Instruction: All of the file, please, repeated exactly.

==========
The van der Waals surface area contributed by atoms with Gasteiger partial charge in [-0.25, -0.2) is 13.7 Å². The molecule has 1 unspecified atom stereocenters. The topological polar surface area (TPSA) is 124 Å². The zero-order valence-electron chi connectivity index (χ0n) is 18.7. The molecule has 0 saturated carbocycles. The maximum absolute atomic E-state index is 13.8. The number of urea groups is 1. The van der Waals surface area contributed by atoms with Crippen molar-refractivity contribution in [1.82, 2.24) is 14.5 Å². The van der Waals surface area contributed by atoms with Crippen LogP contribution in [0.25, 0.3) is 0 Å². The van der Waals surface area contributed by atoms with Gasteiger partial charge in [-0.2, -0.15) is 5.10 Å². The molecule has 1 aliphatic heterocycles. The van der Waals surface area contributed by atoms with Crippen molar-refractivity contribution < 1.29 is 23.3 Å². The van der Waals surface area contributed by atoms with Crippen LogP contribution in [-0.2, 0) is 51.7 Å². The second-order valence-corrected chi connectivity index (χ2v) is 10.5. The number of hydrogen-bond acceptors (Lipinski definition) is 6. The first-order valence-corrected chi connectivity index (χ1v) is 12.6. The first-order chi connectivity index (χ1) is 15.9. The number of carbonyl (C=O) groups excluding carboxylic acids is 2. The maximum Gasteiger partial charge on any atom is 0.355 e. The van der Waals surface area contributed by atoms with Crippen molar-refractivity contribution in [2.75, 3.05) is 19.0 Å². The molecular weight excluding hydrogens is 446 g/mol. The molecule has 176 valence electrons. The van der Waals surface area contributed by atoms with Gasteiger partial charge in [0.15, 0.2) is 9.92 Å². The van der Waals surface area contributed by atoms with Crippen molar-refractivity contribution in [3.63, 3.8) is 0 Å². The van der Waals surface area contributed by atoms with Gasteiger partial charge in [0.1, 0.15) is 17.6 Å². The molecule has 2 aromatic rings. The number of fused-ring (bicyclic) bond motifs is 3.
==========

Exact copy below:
The van der Waals surface area contributed by atoms with Gasteiger partial charge in [-0.25, -0.2) is 13.7 Å². The molecule has 1 unspecified atom stereocenters. The topological polar surface area (TPSA) is 124 Å². The zero-order valence-electron chi connectivity index (χ0n) is 18.7. The molecule has 0 saturated carbocycles. The maximum absolute atomic E-state index is 13.8. The number of urea groups is 1. The van der Waals surface area contributed by atoms with Crippen molar-refractivity contribution in [1.82, 2.24) is 14.5 Å². The van der Waals surface area contributed by atoms with Crippen LogP contribution in [0.25, 0.3) is 0 Å². The van der Waals surface area contributed by atoms with Gasteiger partial charge in [-0.2, -0.15) is 5.10 Å². The molecule has 1 aliphatic heterocycles. The van der Waals surface area contributed by atoms with Crippen molar-refractivity contribution < 1.29 is 23.3 Å². The van der Waals surface area contributed by atoms with Crippen LogP contribution in [-0.2, 0) is 51.7 Å². The second-order valence-corrected chi connectivity index (χ2v) is 10.5. The number of hydrogen-bond acceptors (Lipinski definition) is 6. The first-order valence-corrected chi connectivity index (χ1v) is 12.6. The first-order chi connectivity index (χ1) is 15.9. The number of carbonyl (C=O) groups excluding carboxylic acids is 2. The maximum Gasteiger partial charge on any atom is 0.355 e. The van der Waals surface area contributed by atoms with Crippen molar-refractivity contribution in [2.75, 3.05) is 19.0 Å². The molecular weight excluding hydrogens is 446 g/mol. The molecule has 176 valence electrons. The van der Waals surface area contributed by atoms with Gasteiger partial charge in [0.15, 0.2) is 9.92 Å². The van der Waals surface area contributed by atoms with Crippen molar-refractivity contribution in [3.63, 3.8) is 0 Å². The van der Waals surface area contributed by atoms with Gasteiger partial charge in [0.1, 0.15) is 17.6 Å². The molecule has 2 aromatic rings. The number of fused-ring (bicyclic) bond motifs is 3.